a very pertinent question: Why should violin

making be the one isolated exception to this the

knew them, and the results have been

same a few good and many poor ones.

today, as well understood as they themselves

when I say their methods have been, and are

their principles. It is not claiming too much

vives them from which to gain a knowledge of

had reached perfection, their work still sur-

rational reason to be given. If the old makers

universal rule of advancement? There is no

But granting that the art died with them,

would it not be irrational to assume that this

branch of art alone was stationary, rather

than that the principle of progress had made

the modern makers not only equal but supe-

rior to the old school?

AND MODERN VIOLINMAKING

While it is a fact that the old makers pro-

duced violins that have since been so im-

proved as to make them hard to surpass, it is

as clearly evident that they made many more

that were comparatively worthless, though the

conditions of time, place, climate and material

were the same.

that Not Stradivarius long since, had a gentleman ever made of a considerable poor violin.

violin experience took me to task for saying

"Why," said he, "I never saw a poor 'Strad' in good ones had been only another illustration

of the "survival of the fittest." They had fall-

en into the hands of those who could appre-

ciate their rare value, and took steps for their

preservation.

This not only applies to Stradivarius, but to

all the old makers. When I say that the true

peared, very likely in fragments, while the

rough treatment, and had long since disap-

principles of construction have never been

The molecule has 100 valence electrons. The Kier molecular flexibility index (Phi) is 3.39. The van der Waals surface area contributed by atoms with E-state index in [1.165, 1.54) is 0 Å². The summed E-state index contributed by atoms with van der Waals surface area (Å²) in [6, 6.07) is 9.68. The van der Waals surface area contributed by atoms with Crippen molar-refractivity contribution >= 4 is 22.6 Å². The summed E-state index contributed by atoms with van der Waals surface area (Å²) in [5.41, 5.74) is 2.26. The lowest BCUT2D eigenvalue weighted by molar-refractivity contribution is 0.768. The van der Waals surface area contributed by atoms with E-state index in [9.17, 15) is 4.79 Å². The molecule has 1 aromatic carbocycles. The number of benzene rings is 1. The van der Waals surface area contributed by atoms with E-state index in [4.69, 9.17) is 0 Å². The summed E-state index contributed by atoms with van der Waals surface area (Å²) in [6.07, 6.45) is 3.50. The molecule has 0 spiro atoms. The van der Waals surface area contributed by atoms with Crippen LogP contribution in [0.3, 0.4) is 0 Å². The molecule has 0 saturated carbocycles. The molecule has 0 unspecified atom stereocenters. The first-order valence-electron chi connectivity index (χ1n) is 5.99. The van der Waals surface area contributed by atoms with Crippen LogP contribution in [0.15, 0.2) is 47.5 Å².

my life. Where are they?"

In reply I said

they

they had gone the way of all failures

had found their level by falling into the hands

of equally poor players.

They had received

reached I include all makers of all ages.

If

the poor violins were the exceptions, there

16

A REVIEW Off ANCIENT

might be some grounds for contradiction. It

might be urged that it was carelessness on the

part of the maker, or owing to unfavorable

conditions of the wood;

but as a rule, the

most signal failures have been directly after

violin or preceding preceding the it most was sold brilliant by the success. maker for

I

have a violin now in my shop that for real

tone value is not worth five dollars, yet the

fifteen hundred dollars.

The same form and

wood were used, and the same care taken in

the construction of both instruments. If the

maker was a master, as he was probably call-

ed, why this difference in the two instruments

when the conditions were the same? There is

no other rational conclusion than that there

must be some vital points in construction, that,

if harmoniously united, would secure success

for the one violin, and a failure to

so unite

them spoils the other. or modem, who did not realize the lack

As the poor violins are so largely in the ma-

jority, good ones I am are forced accidents. to the conclusion My researches that sat- the

isfy me that there never was a maker, ancient

of

some knowledge in his art an elusive, intan-

gible something that stood between him and

AND MODERN VIOLINMAKING

17

absolute success. From first to last they have

labored iu an atmosphere of doubt, not know-

ing what the result would be till their work

was completed and tested. This has been so

much the case that it is universally admitted,

and has passed into proverb, that "a maker

cannot This tell would what not his be violin the case will if be violin until mak- it is

finished."

ing had ever reached perfection. It was this

lack of perfection in the old makers that has

hindered the modern workmen, as they have

worked on the same lines as the old makers,

preferring to copy rather than take new lines

of thought in the endeavor to avoid the num-

erous failures.

It has been my privilege to

gather the most minute details of a number

of old instruments, and I fouad them anything

but satisfactory.

In examining two of the

same model, and of equal merit, I found the

interiors were plain contradictions.

I have

never found two of the same maker alike.

I

could only infer that the intentions in both

were the same, with, however, a very imper-